On one not-so-sunny Saturday afternoon back in February, I went for a long walk — an Urban Art Safari as I like to call them — on the Lower East Side. This happened a full month before any kind of lockdown thing was even a glimmer of an idea, which you can tell because there are cars and people in the photos. Continue reading Buff Monster and Crash BR163 Murals on Tienley Enterprises Building
The Graffiti Box Truck is not that rare of a thing in NYC; you see them all the time. But what is rare is one that features contributions from maybe a half-dozen graffiti artists from across the globe. This one features tags and murals from Scaner (Canada), Harry Bones (Spain), RASK (Los Angeles), Hoacs (NYC), MUSA (Spain) and others, and that’s just what I could see on the two sides of the truck that I was able to shoot from the sidewalk!
From what I could gather from Google searches, this truck has been on the street at least since 2018.
Photographed on Chrystie Street, Downtown NYC.
Photographer Stephen Shore, known for his images of banal scenes and objects, has observed that “Paying attention all the time is an interesting way to go through the day,” and I could not possibly agree more. I am always on the look-out for cool and unusual Pink Things for the blog, and I surely could have walked right by this fabulously pink banal object if I wasn’t paying close attention! Ladies and gentlemen, I present this week’s pink thing: the Pink Graffiti Mail Box!
A closer inspection of all four sides of the box will reveal that it is no ordinary mail box, but rather one of those formerly-dark-green mail storage boxes, officially known as a Postal Relay Box. I looked it up.
Aside from having been originally vandalized by being painted pink, the box is quite clearly covered with stickers, wheat pastes, stencils and graffiti from a collection of local street artists, who have marked their territory as a dog marks a hydrant. I see Phoebe New York! Also located close by: Graffiti Dumpster!
I especially like the little Slug, seen above.
Photographed at the Corner of Chrystie and Rivington Streets on the Lower East Side, NYC.
Update 1/28/20: I just found out that this Pink Mail Box is part of the Love Letters Project. Sadly, this box has been moved by the Post Office, but oou can see more works like this under the hastag #poetwastaken on Instagram!
Here’s well-preserved example of anonymous street artist WhIsBe’s Vandal Gummy series, for which he places an image of a Candy Gummy Bear against a Prison Mugshot Background. According to the artist’s Wiki page, “The juxtaposition between the harshness of the Department of Corrections and the innocence of the piece of candy encourages viewers to examine institutions and has become a hallmark of WhIsBe’s body of work.”
Photographed at 19 Stanton Street, Just East of Chrystie Street, LES, NYC.
Do you like Eggs? I sure do. If you like Eggs and also enjoy visiting the weird little artsy pop-up events that happen in NYC every so often, such as the Museum of Ice Cream and The Musuem of Feelings, then you will want to check out The Egg House. Celebrating its grand opening this past weekend, The Egg House is an egg-themed pop up featuring immersive installations and offering a multi-sensory, interactive experience, not to mention — but you can see I am about to — the thing that the kids seem to love most these days: endless Instagram /selfie opportunities!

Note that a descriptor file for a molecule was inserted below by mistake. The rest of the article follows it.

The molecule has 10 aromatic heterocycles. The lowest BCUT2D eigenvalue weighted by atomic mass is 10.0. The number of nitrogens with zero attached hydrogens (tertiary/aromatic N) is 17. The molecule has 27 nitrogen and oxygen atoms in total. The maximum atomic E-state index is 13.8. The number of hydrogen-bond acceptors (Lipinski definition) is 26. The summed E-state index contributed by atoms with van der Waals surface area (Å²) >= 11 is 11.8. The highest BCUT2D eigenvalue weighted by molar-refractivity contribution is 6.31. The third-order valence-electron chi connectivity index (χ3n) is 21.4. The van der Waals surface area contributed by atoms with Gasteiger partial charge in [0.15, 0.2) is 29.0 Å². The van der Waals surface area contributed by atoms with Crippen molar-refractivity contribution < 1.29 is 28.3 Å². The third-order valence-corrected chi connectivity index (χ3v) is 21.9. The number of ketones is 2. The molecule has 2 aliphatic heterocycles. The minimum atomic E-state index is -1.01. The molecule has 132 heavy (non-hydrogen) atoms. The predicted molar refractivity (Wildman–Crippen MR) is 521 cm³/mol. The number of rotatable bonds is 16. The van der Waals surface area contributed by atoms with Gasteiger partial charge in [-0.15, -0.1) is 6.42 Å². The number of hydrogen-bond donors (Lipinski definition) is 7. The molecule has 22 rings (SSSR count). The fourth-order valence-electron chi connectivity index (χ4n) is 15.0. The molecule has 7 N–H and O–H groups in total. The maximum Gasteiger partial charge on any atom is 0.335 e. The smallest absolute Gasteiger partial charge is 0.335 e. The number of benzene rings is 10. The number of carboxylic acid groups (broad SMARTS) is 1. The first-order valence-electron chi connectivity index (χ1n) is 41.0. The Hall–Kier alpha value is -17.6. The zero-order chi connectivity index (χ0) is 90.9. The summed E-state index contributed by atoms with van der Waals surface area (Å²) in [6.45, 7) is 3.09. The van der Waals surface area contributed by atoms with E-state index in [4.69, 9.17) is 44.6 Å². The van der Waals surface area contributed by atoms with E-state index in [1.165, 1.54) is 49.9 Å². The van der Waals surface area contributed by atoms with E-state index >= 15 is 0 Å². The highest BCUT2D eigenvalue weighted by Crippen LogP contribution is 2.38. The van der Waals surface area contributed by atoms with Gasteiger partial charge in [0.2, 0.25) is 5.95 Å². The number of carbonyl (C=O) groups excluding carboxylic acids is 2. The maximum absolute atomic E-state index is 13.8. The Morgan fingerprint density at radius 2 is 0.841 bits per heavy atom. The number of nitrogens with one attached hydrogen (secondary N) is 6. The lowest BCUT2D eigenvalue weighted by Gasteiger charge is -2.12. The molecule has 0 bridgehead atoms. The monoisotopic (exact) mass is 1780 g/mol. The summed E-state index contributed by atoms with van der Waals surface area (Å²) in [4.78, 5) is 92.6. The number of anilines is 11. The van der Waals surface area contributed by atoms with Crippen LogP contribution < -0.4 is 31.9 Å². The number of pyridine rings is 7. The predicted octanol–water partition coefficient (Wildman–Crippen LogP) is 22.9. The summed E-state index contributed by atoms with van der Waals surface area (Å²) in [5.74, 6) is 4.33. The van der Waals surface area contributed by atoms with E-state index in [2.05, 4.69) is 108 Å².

One thing leads to another, as they say. I was actually in the middle of an urban Art Safari for this project when I looked west across Chrystie Street and saw something that looked very familiar to me.
The interwebs tell me that back in August of 2015, the Brazilian twin aritsts Os Gemeos joined up with French wheat-paster JR to decorate the brick facade of 199 Chrystie Street. You can see the three trademark Os Gemeos characters: two interacting with / tagging the architecture, with one holding up a sign bearing JR’s signature eyeball graphic. Fun!
A reminder to look up more often!
This Mural is Located at 199 Chrystie Street, LES, NYC.
Chinese artist and activist Ai Weiwei has a new series of public art sculpture installations up in Manhattan and across the five boroughs, which is called Good Fences Make Good Neighbors. Inspired by the international migration crisis and current geopolitical landscape, the ambitious project is installed in over 300 locations, including two monumental sculptures situated within in highly-trafficked Manhattan parks, along with security fences on top of, and in between, buildings (such as The Cooper Union), and several bus shelters. In addition, there are also graphic and photographic works on flags, billboards and lamppost banners. I saw a lot of these banners along Chrystie Street, which is where I also got my first glimpse of one.
Ai’s metal fence is designed as a modular form, readily adaptable to the existing architecture, to span and partition the space.
You can still see the fences at night, because they are illuminated.
Don’t forget to look up!
While it’s fun to spot the fences, it’s the interactive sculptures in the parks that really bring the Instagram Moments. Gilded Cage located at the Doris C. Freedman Plaza, Central Park (at 5th Avenue and 60th Street) can be entered on one side.
Post Continues, With More Photos, After The Jump!